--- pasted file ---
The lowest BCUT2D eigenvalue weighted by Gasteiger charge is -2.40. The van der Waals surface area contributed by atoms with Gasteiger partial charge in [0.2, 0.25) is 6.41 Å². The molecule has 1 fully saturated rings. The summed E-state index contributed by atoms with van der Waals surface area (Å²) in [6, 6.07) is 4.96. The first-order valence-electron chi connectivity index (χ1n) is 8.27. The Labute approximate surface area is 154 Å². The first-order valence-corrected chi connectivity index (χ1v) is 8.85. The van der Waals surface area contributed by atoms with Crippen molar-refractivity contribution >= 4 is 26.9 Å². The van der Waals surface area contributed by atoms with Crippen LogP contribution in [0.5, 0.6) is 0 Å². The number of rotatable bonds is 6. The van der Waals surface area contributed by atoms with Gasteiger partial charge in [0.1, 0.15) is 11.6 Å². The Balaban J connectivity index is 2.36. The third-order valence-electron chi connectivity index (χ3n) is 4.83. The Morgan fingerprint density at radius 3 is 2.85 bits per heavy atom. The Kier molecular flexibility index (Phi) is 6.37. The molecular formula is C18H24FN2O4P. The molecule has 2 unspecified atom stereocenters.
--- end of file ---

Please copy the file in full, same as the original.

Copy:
The lowest BCUT2D eigenvalue weighted by Gasteiger charge is -2.40. The van der Waals surface area contributed by atoms with Gasteiger partial charge in [0.2, 0.25) is 6.41 Å². The molecule has 1 fully saturated rings. The summed E-state index contributed by atoms with van der Waals surface area (Å²) in [6, 6.07) is 4.96. The first-order valence-electron chi connectivity index (χ1n) is 8.27. The Labute approximate surface area is 154 Å². The first-order valence-corrected chi connectivity index (χ1v) is 8.85. The van der Waals surface area contributed by atoms with Crippen molar-refractivity contribution >= 4 is 26.9 Å². The van der Waals surface area contributed by atoms with Crippen LogP contribution in [0.5, 0.6) is 0 Å². The number of rotatable bonds is 6. The van der Waals surface area contributed by atoms with Gasteiger partial charge in [0.1, 0.15) is 11.6 Å². The Balaban J connectivity index is 2.36. The third-order valence-electron chi connectivity index (χ3n) is 4.83. The Morgan fingerprint density at radius 3 is 2.85 bits per heavy atom. The Kier molecular flexibility index (Phi) is 6.37. The molecular formula is C18H24FN2O4P. The molecule has 2 unspecified atom stereocenters.